" Men in Black III " Releases in May 23 to 25. ( Offical HD Trailer & Plot Review )

" Men in Black III " Releases in May 23 to 25. ( Offical HD Trailer & Plot Review )

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Movie Info

Movie release date:Belgium, France, Ireland: 23 May 2012
Australia, Czech Republic, Germany, Greece, Hong Kong, Hungary: 24 May 2012
Netherlands, Portugal, Slovenia, Thailand: 25 May 2012
Brazil, Finland, India, Norway, Poland, Spain, Sweden, Turkey, UK, USA: 25 May 2012
Star Cast: Will Smith, Tommy Lee Jones, Josh Brolin
Styles: Action & Adventure, Science Fiction & Fantasy, Comedy & Crime
Director: Barry Sonnenfeld
Writers: Lowell Cunningham
Production Companies: Abmlin Entertainment, Media Magik Entertainment

Movie analysis: Men in Black III

For months, the hearsay were that Men in Black III was fated for disaster -- reportedly beginning before a script was created, trapped in difficulties as to whether Tommy Lee Jones could come back to the operation, with the multi-million spending budget that ballooned into the rumored range of $350 million like the national debt under Bush and so on and so forth. But, just like the thick door in the restaurant hides the homicidal bitchin' which goes down inside the kitchen while you enjoy your dinner, the real film here is not only good enough to make you forget those problems, but astonishingly great enough for you to appreciate it. Reuniting Will Smith with Tommy Lee Jones as Agent J and Agent K, street-level officers of an agency that monitors the alien life secretly living on earth, Men in Black III moves fast enough to glide over its own problems, with movie director Barry Sonnenfeld's sure hand, 3D and Josh Brolin giving it the push it needs to keep from utter catastrophe.
On this occasion, an assassin named Boris the Animal (Jermaine Clement of Flight of the Conchords, unrecognizable and refreshing under Rick Baker's delightfully well-crafted make-up) escapes from prison and, trying to prevent his arrest and mutilation by Jones' K in 1969, takes advantage of a time machine to zip back to the past and undo his capture and pain. By killing K. Which he does, with time being re-written in brisk, visual fashion; only Smith's J, for reasons uknown, recalls that things are as they should never be, and quickly goes back to the past to try and end the present-day Boris before the present-day Boris can stop the past K from ending the past Boris. (Jeffery Price, as the owner of the time machine, and all attendant exposition, advises K to get in, get on with it and leave, or face being trapped in 1969, "… which was not the appropriate time for your people." It's a notice of realism that makes the illusion much better.)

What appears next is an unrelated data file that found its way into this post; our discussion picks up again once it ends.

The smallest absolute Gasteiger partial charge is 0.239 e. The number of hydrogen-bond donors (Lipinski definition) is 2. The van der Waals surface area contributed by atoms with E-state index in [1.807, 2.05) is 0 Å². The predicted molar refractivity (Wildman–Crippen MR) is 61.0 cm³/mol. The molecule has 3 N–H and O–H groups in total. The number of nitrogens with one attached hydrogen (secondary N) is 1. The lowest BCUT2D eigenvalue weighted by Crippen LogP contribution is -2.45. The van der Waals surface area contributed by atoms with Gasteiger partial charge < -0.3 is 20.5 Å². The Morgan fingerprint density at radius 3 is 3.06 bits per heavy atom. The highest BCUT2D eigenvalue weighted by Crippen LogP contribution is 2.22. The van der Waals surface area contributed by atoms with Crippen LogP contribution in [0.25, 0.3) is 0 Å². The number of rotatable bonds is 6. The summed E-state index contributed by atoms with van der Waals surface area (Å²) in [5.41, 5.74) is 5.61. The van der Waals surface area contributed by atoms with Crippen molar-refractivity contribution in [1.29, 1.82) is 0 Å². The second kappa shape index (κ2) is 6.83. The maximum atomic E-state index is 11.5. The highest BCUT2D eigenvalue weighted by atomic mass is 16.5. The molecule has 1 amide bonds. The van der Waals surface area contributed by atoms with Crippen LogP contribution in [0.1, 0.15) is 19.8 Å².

Adrift in a '60s that's half Mad Men, half Catch Me if You Can, J eventually see K's more youthful self -- played, with uncanny timing and precision, by Josh Brolin, who doesn't so much replicate Jones as inhabit him, with some striking similarities and startling differences. (While the Academy is normally loath to recognize comedic performances, the mix of skill and spirit that go into Brolin's work here, I'd argue, are at least worthy of a nomination.) And as Smith himself has pointed out, the sci-fi-meets-the-'60s plot helps keep J a fish out of water even after 14 years of in-continuity service to the agency, a smart fillip that moves the movie ahead wonderfully while keeping Jones' amount of work lower enough to, maybe, help attract him to keep in the movie. Clement is an outstanding bad guy whose work is exactly in tune with the mood of the series as we know it -- lethal and ludicrous, psychopathic and preening, terrible and egotistic.
But if there's a third Man in Black -- or fourth, based on just how you count Brolin's younger K, or fifth, if you include Emma Thompson's agreeable work as Agency head O, or sixth, if you include Alice Eve's comedic turn as the younger O -- it would have to be Barry Sonnenfeld, who's directed all three installments. Sonnenfeld's swooping, giddy camera work has been a highlight of films he's made or worked on for decades, and the fluid, freewheeling glides and slides of the camera he's given us since Raising Arizona and Blood Simple turn the films post-conversion 3D into an expressive, animating delight. Sure, there are problems with the script in Men in Black III, and a lot of exposition, and a finale that culminates in a summer-blockbuster standard fight atop something tall, but Smith's comedic timing, Brolin's virtuoso work and some other sections of quality like Michael Stuhlbarg (A Serious Man) as an unfamiliar with a neurotically omniscient perception of all possible worlds, best and worst create for an pleasurable bit of popcorn diversion.
On occasion, a movie with so many editors on the script and a lot money in the spending budget ends up being above-average, or not less than above-adequate, and when I'd hope that all parties concerned are ready to hang up the black suits and shades, Men in Black III isn't that bad a ending for a franchise that, through hook and crook, not only hung onto its initial superstars and director but also our interest and fun.

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